1908: an English Hoodoo Wagon

 

More clothing referenced in the blues

Black (the wearing of…)
"Now when your good girl leaves you, papa don't wear no black."
Meaning: dressing in black is done to denote a time of grief, indicates in this case that the absence of the woman in question probably isn’t worth grieving over

BVD's
"You buy these fair brown's everything they need
Find the wintertime'll catch you wearin' your BVD's"
Meaning: long underwear, BVD stands for "Bradley, Voorhees & Day," the Baltimore firm that initially manufactured the garment, in this case the singer speculates that he will have eventually spent all his resources on his girlfriend and have nothing left but his underwear

Pneumonia Blues - Blind Lemon Jefferson

Achin's all over, believe I've got the pneumonia this time.
I'm achin' all over, believe I've got the pneumonia this time.
And it's all on account of that low-down gal of mine.

Sneakin' 'round the corners, runnin' up alleys, too.
I say, I'm sneakin' 'round corners and runnin' up alleys, too.
Watchin' my woman, tryin' to see what she gon' do.

Stood out in the street one cold, dark stormy night
I stood out in the street one dark and stormy night.
Try and see if my good gal gon' make it home all right.

I believe she's found something, that probably made her fall.
She must've found something, and I believe it's made her fall.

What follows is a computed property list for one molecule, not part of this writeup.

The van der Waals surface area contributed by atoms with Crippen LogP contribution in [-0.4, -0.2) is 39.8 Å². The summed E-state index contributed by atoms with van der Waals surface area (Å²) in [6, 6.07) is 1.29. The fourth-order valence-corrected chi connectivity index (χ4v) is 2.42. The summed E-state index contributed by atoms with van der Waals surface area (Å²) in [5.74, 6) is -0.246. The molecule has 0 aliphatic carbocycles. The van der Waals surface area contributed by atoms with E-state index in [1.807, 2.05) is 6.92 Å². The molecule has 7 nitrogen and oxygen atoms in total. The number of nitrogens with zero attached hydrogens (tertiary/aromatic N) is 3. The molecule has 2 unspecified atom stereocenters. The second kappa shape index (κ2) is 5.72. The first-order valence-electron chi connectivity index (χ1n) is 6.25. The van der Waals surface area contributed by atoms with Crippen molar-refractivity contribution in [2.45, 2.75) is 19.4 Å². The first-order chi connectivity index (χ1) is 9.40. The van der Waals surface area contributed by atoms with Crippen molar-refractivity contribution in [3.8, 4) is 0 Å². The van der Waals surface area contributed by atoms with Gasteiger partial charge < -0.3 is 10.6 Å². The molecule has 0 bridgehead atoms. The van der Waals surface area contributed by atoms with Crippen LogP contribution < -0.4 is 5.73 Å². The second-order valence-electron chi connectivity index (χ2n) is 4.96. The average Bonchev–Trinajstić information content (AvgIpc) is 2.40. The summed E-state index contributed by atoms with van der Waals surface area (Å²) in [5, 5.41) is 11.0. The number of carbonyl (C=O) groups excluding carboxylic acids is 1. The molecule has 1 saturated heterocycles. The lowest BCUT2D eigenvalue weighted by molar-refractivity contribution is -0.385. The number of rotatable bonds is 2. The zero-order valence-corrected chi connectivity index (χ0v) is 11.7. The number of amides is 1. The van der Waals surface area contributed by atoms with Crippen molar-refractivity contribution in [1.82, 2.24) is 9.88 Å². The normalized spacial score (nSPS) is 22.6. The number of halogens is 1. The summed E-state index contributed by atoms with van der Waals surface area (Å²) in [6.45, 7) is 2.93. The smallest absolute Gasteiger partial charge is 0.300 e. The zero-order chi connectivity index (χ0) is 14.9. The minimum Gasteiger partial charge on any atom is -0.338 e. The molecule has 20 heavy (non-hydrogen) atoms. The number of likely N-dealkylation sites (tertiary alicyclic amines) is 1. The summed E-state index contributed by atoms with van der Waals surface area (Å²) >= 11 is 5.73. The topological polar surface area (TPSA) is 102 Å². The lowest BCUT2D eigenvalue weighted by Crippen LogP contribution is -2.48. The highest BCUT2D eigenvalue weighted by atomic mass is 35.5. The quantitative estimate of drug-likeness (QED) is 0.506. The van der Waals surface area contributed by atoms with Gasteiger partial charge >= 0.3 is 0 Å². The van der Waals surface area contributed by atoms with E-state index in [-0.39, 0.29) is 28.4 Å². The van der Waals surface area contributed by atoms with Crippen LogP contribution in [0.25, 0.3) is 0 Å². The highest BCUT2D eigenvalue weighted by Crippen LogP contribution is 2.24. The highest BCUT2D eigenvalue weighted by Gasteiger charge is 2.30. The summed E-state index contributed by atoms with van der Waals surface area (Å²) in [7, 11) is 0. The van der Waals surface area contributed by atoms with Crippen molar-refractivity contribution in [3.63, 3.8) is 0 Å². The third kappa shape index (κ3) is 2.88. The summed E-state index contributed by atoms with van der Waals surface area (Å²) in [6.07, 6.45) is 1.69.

I've stood out in the cold all night and she didn't come home at all.

Wearin' BVDs in the winter, prowlin' round in the rain.
Wearin' BVDs in the winter and prowlin' round in the rain.
Runnin' down my baby give me this pneumonia pain.

Now, when I die, bury me in a Stetson hat.
I say, when I die, bury me in a Stetson hat.
Tell my good gal I'm gone, but I'm still a-standin' pat.

Sources: southerngothicbible.com, Thomas Moon: The Verdict Of Big Joe Williams, weeniecampbell.com, BBC news, Talkin' to myself: Blues lyrics, Michael Taft, digitalcitizen.ca, federalcigarjugband.com, pancocojams.blogspot.nl, americanbluesscene.com, YouTube, Wikipedia, Hudson Motors Compagny, Archive Minneapolis, The Cruel Plains, M.H.Price a.o., truewestmagazine.com, The Austin Chronicle, Cambridge Free English Dictionary, Oxford Dictionary, TheSaurus.com, dragonjazz.com/grablue/blues_travel, Encyclopedia of African American Popular Culture, Blues by Paul Breman, Blues by David Harrison, Quora.com, urbandictionary.com, Blogs.loc.gov, The Ballad Hunter by Alan Lomax, Black Pearls: Blues Queens of the 1920th by Daphne Duval Harrison, jopiepopie.blogspot.nl, redhotjazz.com, The Blues Lyrics Formula by Michael Taft, American Ballads and Folk Songs by Alan Lomax and John Avery Lomax, The Past Is Not Dead: Essays from the  Southern Quarterly by Douglas B. Chambers, EarlyBlues.com, railroad-line.com,  Jason Lee Davis' RailFan Pages , centertruthjustice.org